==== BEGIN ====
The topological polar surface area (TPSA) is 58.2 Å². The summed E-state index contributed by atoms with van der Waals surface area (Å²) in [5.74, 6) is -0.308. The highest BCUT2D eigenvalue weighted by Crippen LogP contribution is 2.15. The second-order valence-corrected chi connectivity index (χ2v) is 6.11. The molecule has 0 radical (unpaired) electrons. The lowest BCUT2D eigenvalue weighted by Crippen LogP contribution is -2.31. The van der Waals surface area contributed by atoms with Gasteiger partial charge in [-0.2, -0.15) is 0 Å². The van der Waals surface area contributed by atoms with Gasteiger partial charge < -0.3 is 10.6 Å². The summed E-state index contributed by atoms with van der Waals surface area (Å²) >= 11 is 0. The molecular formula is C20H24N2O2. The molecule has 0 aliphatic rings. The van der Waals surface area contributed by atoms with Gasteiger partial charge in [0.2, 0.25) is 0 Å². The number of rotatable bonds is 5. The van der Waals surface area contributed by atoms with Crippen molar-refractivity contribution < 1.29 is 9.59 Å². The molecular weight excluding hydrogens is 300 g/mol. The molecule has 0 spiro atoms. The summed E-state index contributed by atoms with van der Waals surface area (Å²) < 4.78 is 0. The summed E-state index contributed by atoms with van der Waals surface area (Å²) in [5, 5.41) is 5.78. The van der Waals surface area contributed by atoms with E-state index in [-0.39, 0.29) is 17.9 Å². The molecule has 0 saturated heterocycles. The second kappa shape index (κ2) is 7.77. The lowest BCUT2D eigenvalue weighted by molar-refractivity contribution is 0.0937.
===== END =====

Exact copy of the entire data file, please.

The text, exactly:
The topological polar surface area (TPSA) is 58.2 Å². The summed E-state index contributed by atoms with van der Waals surface area (Å²) in [5.74, 6) is -0.308. The highest BCUT2D eigenvalue weighted by Crippen LogP contribution is 2.15. The second-order valence-corrected chi connectivity index (χ2v) is 6.11. The molecule has 0 radical (unpaired) electrons. The lowest BCUT2D eigenvalue weighted by Crippen LogP contribution is -2.31. The van der Waals surface area contributed by atoms with Gasteiger partial charge in [-0.2, -0.15) is 0 Å². The van der Waals surface area contributed by atoms with Gasteiger partial charge < -0.3 is 10.6 Å². The summed E-state index contributed by atoms with van der Waals surface area (Å²) >= 11 is 0. The molecular formula is C20H24N2O2. The molecule has 0 aliphatic rings. The van der Waals surface area contributed by atoms with Gasteiger partial charge in [0.2, 0.25) is 0 Å². The number of rotatable bonds is 5. The van der Waals surface area contributed by atoms with Crippen molar-refractivity contribution < 1.29 is 9.59 Å². The molecular weight excluding hydrogens is 300 g/mol. The molecule has 0 spiro atoms. The summed E-state index contributed by atoms with van der Waals surface area (Å²) < 4.78 is 0. The summed E-state index contributed by atoms with van der Waals surface area (Å²) in [5, 5.41) is 5.78. The van der Waals surface area contributed by atoms with E-state index in [-0.39, 0.29) is 17.9 Å². The molecule has 0 saturated heterocycles. The second kappa shape index (κ2) is 7.77. The lowest BCUT2D eigenvalue weighted by molar-refractivity contribution is 0.0937.